rich emollient used in the management of eczema, psoriasis and other dry skin conditions.


When I went to see my GP in June I began with a very rambling and stream of consciousness rant about how I was feeling. I was tearful, I explained, and exhausted. Anxious too – and even when my children did give me a chance to sleep, I was too wound up to drop off. I felt angry, irritable and pretty fed up with my life.

‘The thing is’, I said, ‘I am extremely sleep deprived, my baby has been an inpatient in hospital for a month, he cries all the time, my toddler is very jealous – it’s no surprise I’m feeling rubbish. Maybe it’s not depression after all. Just a reasonable response to circumstances’.

‘Does it matter?’ he replied. ‘Your symptoms exist, regardless of what you want to label it.’

He was right. I had been in this situation before, almost two years to the day, when my first son was 6 months old. I went to the GP, feeling a failure for not dealing with motherhood as well as I should. For not being grateful enough to have a child at all, when so many women struggle with their fertility.

On both occasions I was prescribed the anti-depressant, Sertraline. And both times, after about a week, I began to feel much better, more human. I remember the first time being terrified of what might happen to me. I was afraid I would be unable to feel anything, or turn into someone else.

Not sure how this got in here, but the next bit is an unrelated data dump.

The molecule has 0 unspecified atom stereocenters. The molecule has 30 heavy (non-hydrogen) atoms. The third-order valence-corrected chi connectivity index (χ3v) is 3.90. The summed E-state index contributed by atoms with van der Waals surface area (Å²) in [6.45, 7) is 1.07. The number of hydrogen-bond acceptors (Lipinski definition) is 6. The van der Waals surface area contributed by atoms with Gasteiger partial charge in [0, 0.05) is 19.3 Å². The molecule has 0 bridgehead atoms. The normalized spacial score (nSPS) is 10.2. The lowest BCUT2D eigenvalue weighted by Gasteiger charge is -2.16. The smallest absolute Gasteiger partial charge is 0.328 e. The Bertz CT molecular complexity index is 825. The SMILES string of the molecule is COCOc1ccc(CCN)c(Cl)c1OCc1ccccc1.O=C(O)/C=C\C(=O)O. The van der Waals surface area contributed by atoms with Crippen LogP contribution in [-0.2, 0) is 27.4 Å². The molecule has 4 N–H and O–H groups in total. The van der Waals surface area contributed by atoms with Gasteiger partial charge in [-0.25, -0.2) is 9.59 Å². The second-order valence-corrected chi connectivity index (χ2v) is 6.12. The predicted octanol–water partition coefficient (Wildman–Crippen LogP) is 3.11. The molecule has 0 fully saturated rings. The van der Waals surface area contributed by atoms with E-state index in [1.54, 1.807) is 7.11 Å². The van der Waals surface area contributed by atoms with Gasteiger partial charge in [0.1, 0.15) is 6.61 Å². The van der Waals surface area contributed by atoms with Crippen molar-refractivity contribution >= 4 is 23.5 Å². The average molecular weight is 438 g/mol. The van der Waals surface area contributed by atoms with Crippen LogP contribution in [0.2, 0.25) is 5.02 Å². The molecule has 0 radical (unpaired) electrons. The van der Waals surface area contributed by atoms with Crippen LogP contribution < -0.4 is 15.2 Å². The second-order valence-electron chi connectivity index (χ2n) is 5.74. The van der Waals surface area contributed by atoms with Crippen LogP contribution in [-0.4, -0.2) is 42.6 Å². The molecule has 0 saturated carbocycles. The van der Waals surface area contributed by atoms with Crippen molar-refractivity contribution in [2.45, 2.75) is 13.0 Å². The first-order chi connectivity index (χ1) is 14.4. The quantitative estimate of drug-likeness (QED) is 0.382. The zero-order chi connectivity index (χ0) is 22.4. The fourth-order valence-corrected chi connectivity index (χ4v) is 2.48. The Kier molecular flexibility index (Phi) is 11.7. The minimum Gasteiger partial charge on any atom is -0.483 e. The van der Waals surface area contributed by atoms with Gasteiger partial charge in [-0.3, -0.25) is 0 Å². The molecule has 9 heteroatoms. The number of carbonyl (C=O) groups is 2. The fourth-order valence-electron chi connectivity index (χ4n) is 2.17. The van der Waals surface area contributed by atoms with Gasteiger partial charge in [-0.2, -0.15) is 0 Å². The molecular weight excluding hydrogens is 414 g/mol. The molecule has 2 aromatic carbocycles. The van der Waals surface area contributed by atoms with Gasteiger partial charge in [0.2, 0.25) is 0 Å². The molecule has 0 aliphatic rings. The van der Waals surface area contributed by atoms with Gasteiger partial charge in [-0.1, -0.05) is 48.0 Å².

As it happened, I just ended up feeling strong enough to start looking at my situation and trying to do something about it. I know a lot of people have mixed feelings about medicating PND, or are very anti, but I can safely say that both times I have hugely benefitted. As the doctor said, ‘they won’t change your situation, but they’ll make you a bit more resilient’.

Although the ADs have been fantastic, they are only part of the picture. So much about my feelings is mixed in with other issues: my identity, my child’s health, sleeplessness (of lack of it), work, and the very fact of being a mother in 2012, and what that means for my role in society.

I want to use this blog to explore these different issues, and to see where I can help myself. Some are existential, and can’t be altered (such as the fact of my being a mother) but others may be more practical.

I love solutions, lists, exercises – doing things. That’s why I subtitled this blog ‘doing something about postnatal depression’. Because I want to help myself through it, and hopefully others too.



I'm a 35 year-old mother of two small boys, who is looking for practical ways to overcome postnatal depression. I currently inhabit a hazy world dominated by sleep deprivation where the combined age of my audience is four and I'm called a "strange lady" by the one old enough to know better (and indeed to talk). I'm looking to share thoughts and strategies of what works - and what doesn't - in the daily struggle with PND. If you comment on a post I'll respond - you don't need to dump your dinner on your head to get my attention.

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